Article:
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Epson 3880 Black Ink Leak Repair

Discussion in 'Member Introductions' started by A. Wulff, May 13, 2019.

  1. May 13, 2019
    A. Wulff

    A. Wulff Printing Apprentice

    May 11, 2019
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    Printer Model:
    Epson Pro 3880
    Epson printers will leak the black ink from the channel you have not been using. Yes, you can repair the printer yourself. The information is collected below. But first let’s understanding what we are dealing with.

    Epson makes great printers but if you must not leave an ink line unused for a long period of time, it needs to be exercised. Epson switches between the MK and the PK black ink lines, the unused line sits idle. When you switch to the unused black channel, if the line has become blocked by stale ink, the pressure on the line will press ink out through one of the connection points in the ink line and once a seal has been broken ink will continue to leak out until repaired. Here is the path: Ink flows from the cartridge through the line (the 8 tubed ink cable) with a connection to the foil manifold on the Switch Damper Assembly then out of the foil manifold via a connection to a damper which sits on top of the black ink selection switch via another connection. The black ink selection switch, in the damper assembly, sits on top of the print head.

    Usually when there is a leak it starts when you switch to the unused black ink color, MK or PK. When you go back to the normally used line the leak goes away but may not entirely. So where is the leak? It is not at the connection at the exit of the black ink switch into the print head. If it were you would be leaking on both channels. The print head is clean and does not need flushing. The blockage is probably either in the black ink selection switch or in the damper above it. Wherever, pressure on the line has voided a seal upstream, most likely at the switch damper connection or at the damper foil manifold connection, but maybe at the 8 tubed ink cable into the manifold.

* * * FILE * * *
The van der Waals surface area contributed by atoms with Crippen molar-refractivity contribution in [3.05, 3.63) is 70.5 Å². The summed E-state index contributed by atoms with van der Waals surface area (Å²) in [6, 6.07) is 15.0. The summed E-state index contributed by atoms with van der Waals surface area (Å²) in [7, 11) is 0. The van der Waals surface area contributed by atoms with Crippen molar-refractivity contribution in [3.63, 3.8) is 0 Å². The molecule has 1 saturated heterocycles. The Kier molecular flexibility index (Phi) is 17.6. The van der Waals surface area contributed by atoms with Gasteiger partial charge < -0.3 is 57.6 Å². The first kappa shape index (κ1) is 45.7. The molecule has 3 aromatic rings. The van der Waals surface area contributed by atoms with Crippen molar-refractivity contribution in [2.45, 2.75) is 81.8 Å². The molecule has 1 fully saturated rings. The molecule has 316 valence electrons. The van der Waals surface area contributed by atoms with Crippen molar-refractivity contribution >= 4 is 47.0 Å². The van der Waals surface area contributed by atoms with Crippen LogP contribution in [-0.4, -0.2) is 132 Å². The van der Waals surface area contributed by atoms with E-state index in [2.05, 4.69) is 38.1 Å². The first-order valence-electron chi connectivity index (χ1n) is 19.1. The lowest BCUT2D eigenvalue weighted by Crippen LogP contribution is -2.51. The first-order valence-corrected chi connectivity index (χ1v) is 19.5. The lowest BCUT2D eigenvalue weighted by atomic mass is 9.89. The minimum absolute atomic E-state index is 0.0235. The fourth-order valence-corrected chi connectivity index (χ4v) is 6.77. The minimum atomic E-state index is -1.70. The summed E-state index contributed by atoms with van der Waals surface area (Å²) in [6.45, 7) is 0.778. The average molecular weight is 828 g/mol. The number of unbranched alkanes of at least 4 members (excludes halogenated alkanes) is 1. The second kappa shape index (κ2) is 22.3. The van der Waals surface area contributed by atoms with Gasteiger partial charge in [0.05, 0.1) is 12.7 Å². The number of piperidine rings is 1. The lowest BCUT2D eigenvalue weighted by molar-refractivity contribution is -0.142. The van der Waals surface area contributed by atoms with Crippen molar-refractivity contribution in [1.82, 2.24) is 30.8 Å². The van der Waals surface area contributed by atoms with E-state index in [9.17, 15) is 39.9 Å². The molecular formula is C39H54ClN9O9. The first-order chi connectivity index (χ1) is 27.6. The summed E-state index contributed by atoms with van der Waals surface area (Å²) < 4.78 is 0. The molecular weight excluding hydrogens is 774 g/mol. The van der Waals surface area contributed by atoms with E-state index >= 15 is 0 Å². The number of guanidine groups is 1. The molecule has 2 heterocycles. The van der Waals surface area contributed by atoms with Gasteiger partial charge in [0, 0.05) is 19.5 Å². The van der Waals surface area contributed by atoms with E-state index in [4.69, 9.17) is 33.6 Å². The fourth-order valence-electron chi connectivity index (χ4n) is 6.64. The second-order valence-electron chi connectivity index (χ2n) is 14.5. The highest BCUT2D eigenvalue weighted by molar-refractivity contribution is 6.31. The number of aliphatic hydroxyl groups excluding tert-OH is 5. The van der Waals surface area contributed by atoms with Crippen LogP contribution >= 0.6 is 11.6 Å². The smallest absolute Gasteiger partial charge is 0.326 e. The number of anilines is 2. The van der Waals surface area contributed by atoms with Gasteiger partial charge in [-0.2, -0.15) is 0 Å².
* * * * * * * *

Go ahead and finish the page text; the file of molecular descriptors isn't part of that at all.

So to repair the printer you must remove the blockage and must clean the connections in the line to restore the seals. Can you do it yourself successfully? In many cases yes, in some cases no if the seals have deteriorated beyond where cleaning will provide a repair. If you work carefully you may solve the problem simply by removing and flushing out with warm water the existing switch and damper. Do a final rinse with an 80% blue Windex 20% isopropyl alcohol solution. Blow air through the switch and damper to make sure the path is clear. You will also have to have carefully cleaned all the connection points at the foil manifold as well. If you need a new switch and damper the repair will cost $20 to $40 from Sdott Parts china. As tools you will need a medium size thin, long shaft magnetized philips screwdriver, a small flat head screwdriver and some cue tips and ink cleaning fluid, i.e, Windex/isopropyl alcohol.

    When you have flushed the dampers and cleaned the connection points you do not have to put the case back on to run and test the printer. On the right hand side just reattach the metal bracket and then the control panel with the buttons and LCD to the panel and carefully connect the multi-pin ribbon cable that plugs into the control panel module. Run a print head cleaning cycle from the control panel to get the multicolored checker board test pattern on the channel that was not printing and leaking before. You may have to run it a few times until the black ink line refills the empty damper and switch assembly.

    If the printer is still leaking then the printer may have aged to the point where the ink delivery system – cartridge carrier and damper assembly – needs to be replaced. But you by now know how the system works and the disassembly and assembly process. Order the Ink System Assembly, Epson part number, Parts Diagram Number 511, from Compass Micro and get the genuine Epson part. For this do not go to China. Yes, now you will have to spend some money, $176 for the ink system and $150 to $200 for the ink needed to recharge all the lines in the system. But the service bureau, if one is handy, will cost all of that plus another $200 for labor. Even at $400 spent it is much cheaper than buying a new 17 inch printer of whatever brand. You will in effect have a new 3880. And you will know that you need to exercise that unused black ink line every two months with an 8 x 10 image to keep it clear. Your new printer will now last another 10 years.